Victoria Jelinek


Cambodia Pchum Ben RitualModern Halloween can be traced back to the Celtic Festival of Samhain (Sow-in), which took place two thousand years ago in Ireland, Scotland, and Northern France. Samhain marked the end of summer and the harvest, as well as the beginning of the dark and cold months. For these cultures, winter intuitively symbolized death, and this has remained the case in the arts and literature today. Two thousand years ago people commonly believed that the boundary between the worlds of the dead and the living were blurred at this time, which made it easier for Druids to make predictions about the coming year.

Prophecies such as this were an important source of comfort and direction for these tribes during the long, dark winters. However, the same was true of all societies at this time, who were equally dependent on a volatile, natural world. Celebrations marking the end of the growing season and a heralding in of the winter months, as well as folk traditions that told of the day when the boundaries between the living and the dead were lifted, were common everywhere. The manifestations of the celebrations differed slightly from country to country, from festivals, parades, bonfires, and costumes, to gatherings of families and loved ones in cemeteries to pray for the dead, to feasting or fasting, but the concept remained the same. The ancient celebration of the contrast between life and death, the living and the departed, is intuitively experienced when the changing of the seasons occurs. In parallel to Samhain, there was, and is, the “Dia de Muertos” in Mexico, born of the Aztecs; “Ged Gede,” a voodoo festival from Haiti; “Chuseok” in South Korea, born from an ancient Shamanistic ritual; “Tutti i Morti” in Italy; “Pitru Paksha” in India; “Dzien Zaduszny” in Poland; and “Pchum Ben” in Cambodia, for example.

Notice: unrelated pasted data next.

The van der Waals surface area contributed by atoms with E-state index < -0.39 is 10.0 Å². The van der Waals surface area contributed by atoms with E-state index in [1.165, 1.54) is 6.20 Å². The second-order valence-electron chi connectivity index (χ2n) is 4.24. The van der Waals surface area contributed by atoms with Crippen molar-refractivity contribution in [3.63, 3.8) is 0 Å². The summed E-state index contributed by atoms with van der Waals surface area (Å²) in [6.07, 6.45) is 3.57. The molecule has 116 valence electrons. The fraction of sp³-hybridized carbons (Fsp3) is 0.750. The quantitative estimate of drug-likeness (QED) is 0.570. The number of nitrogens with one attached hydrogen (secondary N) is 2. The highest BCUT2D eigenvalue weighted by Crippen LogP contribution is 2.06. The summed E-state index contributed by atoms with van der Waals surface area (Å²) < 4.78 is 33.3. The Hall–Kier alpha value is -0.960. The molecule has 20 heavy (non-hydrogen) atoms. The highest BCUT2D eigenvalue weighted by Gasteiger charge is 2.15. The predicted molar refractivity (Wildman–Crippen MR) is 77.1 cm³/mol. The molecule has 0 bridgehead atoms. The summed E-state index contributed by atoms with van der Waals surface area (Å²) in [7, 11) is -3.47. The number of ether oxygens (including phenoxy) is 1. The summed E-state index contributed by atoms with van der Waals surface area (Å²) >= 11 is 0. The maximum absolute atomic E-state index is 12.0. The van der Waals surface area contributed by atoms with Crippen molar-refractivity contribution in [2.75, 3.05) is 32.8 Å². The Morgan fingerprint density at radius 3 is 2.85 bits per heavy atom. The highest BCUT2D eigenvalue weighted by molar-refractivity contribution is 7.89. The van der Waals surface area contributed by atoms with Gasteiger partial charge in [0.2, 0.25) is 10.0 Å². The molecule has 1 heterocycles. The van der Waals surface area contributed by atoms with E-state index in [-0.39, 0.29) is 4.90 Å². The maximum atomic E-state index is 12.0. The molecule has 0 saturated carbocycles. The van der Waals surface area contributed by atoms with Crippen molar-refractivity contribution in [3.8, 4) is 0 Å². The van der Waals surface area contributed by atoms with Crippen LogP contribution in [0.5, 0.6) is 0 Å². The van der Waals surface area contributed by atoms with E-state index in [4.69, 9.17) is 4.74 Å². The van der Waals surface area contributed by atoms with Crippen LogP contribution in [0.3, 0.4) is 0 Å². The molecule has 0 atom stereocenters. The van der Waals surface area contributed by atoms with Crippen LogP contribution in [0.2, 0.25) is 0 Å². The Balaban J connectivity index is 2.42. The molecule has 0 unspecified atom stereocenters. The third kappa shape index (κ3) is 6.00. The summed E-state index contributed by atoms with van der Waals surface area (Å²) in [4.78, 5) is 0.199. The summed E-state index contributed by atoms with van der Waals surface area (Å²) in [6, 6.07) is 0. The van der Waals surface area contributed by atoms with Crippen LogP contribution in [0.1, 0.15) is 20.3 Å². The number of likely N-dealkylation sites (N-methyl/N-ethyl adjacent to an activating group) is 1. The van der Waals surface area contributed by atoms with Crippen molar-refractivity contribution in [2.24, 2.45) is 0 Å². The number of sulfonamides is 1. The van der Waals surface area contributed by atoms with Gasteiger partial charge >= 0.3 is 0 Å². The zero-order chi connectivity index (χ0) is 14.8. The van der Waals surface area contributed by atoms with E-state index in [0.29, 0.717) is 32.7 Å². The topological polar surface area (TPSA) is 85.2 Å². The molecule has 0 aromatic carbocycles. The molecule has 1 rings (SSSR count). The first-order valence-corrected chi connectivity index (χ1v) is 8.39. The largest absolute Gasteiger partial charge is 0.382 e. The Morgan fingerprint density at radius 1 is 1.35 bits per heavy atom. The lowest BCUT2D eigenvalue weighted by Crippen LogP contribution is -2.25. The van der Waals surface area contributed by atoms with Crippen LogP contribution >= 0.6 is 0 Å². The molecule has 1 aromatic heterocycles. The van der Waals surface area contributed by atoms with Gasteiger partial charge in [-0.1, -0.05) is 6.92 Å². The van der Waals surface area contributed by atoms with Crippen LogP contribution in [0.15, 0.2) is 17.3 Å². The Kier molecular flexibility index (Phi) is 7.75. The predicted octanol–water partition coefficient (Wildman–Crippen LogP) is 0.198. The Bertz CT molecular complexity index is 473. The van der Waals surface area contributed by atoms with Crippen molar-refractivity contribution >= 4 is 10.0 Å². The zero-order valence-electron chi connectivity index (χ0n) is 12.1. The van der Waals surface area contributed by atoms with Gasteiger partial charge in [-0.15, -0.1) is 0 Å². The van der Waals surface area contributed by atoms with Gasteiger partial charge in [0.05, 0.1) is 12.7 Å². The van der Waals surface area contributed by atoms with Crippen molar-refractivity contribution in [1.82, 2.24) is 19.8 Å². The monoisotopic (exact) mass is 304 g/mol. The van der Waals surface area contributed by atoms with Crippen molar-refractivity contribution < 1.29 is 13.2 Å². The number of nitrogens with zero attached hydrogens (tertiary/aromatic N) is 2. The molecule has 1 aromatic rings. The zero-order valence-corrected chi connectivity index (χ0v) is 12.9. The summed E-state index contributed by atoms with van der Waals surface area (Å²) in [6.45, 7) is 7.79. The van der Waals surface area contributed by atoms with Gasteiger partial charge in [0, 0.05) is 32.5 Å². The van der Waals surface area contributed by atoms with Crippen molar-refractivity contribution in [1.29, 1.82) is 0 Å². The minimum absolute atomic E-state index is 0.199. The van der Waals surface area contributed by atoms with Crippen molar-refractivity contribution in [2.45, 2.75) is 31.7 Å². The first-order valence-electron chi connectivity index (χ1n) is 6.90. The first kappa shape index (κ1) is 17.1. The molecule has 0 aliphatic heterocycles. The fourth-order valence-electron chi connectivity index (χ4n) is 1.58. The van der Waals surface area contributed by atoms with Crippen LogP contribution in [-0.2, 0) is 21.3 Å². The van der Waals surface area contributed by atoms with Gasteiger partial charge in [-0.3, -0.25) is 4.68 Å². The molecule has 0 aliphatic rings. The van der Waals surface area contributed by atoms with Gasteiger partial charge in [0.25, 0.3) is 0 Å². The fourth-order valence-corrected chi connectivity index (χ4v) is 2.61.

The fact is that on a subliminal level, societies throughout the world recognize the magical possibilities inherent in the natural world, particularly at this time of year. In my opinion, the questions that follow are why it is that the Gallic rituals dominated to become our modern idea of Halloween? And, will the modern world return to these tribal rituals dominating culture – the consulting of priests, the convening with spirits, the sacrificing of animals – now that we are once again dependent on a volatile natural world?

Tulum, Yucatan, MX
September 10, 2010, 10:30 am
Filed under: Travel pieces | Tags: , , , ,

When I stepped off of the plane in Cancun, the air felt heavy and hot. I remember that that as the little plane opened up directly onto the tarmac, that my husband and I stopped at the top of the stairs of the plane, took a quick look around, and smiled widely at eachother. The pervasive colors were the pale blue of the sky, taupe for the earth, green and pink of the succulents and flowers.

After taking a bus just outside the little airport to a rental car company, we were given a newly manufactured VW bug in the old style of the 1960’s VW bugs – it was light grey with a white interior. We buzzed noisily down the highway towards the place deeper on the Yucatan peninsula, Tulum, where my friends from New York had bought land and were building a house.